Tuesday, June 1, 2010

GOLDEN SPIKES

This weekend DH and I visited family and cemeteries all over Utah. My car had almost seven hundred miles roll under its wheels and about as many bugs die on its windshield. I learned a Coney Dog (hot dog covered with chili and melted cheese) should not be eaten in a car since any food from this sloppy concoction that doesn’t make it to the mouth is worn for the rest of the day.


But this post is about a trip to see history. About sixty miles north of Salt Lake City, Utah and about thirty miles west of Interstate Fifteen---


 (through the car window--and if you look you can see the remains of a few suicidal bugs)
out in a very empty place near The Great Salt Lake is the Golden Spike National Historic Site.

On 10 May 1869, a single telegraphed word, "done," signaled to the nation the completion of the first United States transcontinental railroad. German, and Italian immigrants, of the Union Pacific Railroad had pushed west from Omaha, Nebraska. At Promontory they met crews of the Central Pacific, which had included Chinese laborers, who had built the line east from Sacramento, California.


Two replicas of the steam engines which were in use at that time are at the site for all to behold.


The Jupiter matches the engine that came from the Pacific and uses wood for fuel.

Engine 119 is like the one that came from the east and burns coal since it was available from that part of the country.

There are platforms where visitors can see inside the cabin to view the shiny instruments, levers and switches

used by the engineers to make the locomotives go.

Both engines were powered up to rumble up and down the tracks with all the bells and whistles.

A reenactment of the Golden Spike Ceremony was presented complete with plenty of information. We learned there was not just one golden spike, but two...

one from the east and one from the west--

plus two more spikes: one silver from the Comstock Lode in Nevada and a spike blended of iron, silver, and gold represented Arizona. These spikes were dropped into a pre-bored laurel wood railroad tie during the ceremony.

 
The actual last spike--an ordinary iron spike--was driven into a regular tie.

A special silver hammer was used for that moment in history.

The location is a little off the beaten path but well worth the trip to see history come alive.

13 comments:

Krista said...

One of my blog friend's parents go to the celebration in costume every year. I haven't been there since I was a kid. I should take my kiddies there sometime.

Linda Sue said...

COOL! I have a photo of my great grandfather at that gig!

frayedattheedge said...

I would love to visit - I remember travelling on steam trains as a very small child, when we went to Glasgow at Christmas to go to the circus, and when we went to Prestwick (on the west coast) for our summer holiday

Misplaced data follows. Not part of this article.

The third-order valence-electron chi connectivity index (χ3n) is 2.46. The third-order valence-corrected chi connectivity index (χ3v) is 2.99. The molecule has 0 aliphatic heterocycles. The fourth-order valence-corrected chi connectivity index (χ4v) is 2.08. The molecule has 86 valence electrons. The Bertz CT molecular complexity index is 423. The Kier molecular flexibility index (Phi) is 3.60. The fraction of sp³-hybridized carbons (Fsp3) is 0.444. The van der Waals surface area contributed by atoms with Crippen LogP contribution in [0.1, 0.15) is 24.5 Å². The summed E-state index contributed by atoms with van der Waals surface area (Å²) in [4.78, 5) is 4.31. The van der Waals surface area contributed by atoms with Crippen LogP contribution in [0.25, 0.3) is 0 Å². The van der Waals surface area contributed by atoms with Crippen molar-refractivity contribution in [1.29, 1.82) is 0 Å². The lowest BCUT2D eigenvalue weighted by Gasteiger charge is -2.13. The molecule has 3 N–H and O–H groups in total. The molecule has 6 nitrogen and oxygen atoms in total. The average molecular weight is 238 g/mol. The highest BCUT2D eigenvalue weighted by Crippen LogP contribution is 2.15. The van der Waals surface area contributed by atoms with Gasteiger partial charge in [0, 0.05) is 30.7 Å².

The Weaver of Grass said...

I really enjoyed this post as it brought back memories of travelling from Denver to Salt Lake City on Amtrak and then visiting the Salt Lake - such an amazing area. Thank you for the memories.

hanna-happenings said...

What passionate people :)How fun!

I´m hosting this weekword, please join, it´s "now".

Elizabeth said...

Quite a trip!
very different from round here, Leenie!

Mama Zen said...

How fun! That would be something to see.

Jill said...

In my round-the-USA-on-a-Greyhound trip in 1977 I passed by the lake on my way to Salt Lake City from San Francisco. I remember how wide and open this area was - nothing that vast here. I vistied many amazing places in that four weeks and every one has left a lasting impression on me. Just did not make it to Yellowstone! I am sure I have seen this ceremony featured in a film. Sounds like you had a epic trip.

Pearl said...

I really need to take my kids to that. All 3 really love trains, and seeing that recreation would be awesome!

ELIZABETH said...

Who knew that you might need a bib on a car trip *wink*
Love the visit to the trains/

DayPhoto said...

This was really neat! Thank you so much!

Linda
http://coloradofarmlife.wordpress.com

Kilauea Poetry said...

Wow..these are fabulous replicas! So colorful- speaks of by gone days..I love the whole series Leenie! Bugs..least they aren't terrorists (lol). My husband gave me some chocolate for a long drive to the doctors yesterday- I wore it well..right on the back of my pants!!

Janie said...

I've been to the Golden Spike site, and I agree, it's well worth a visit. Nice photos!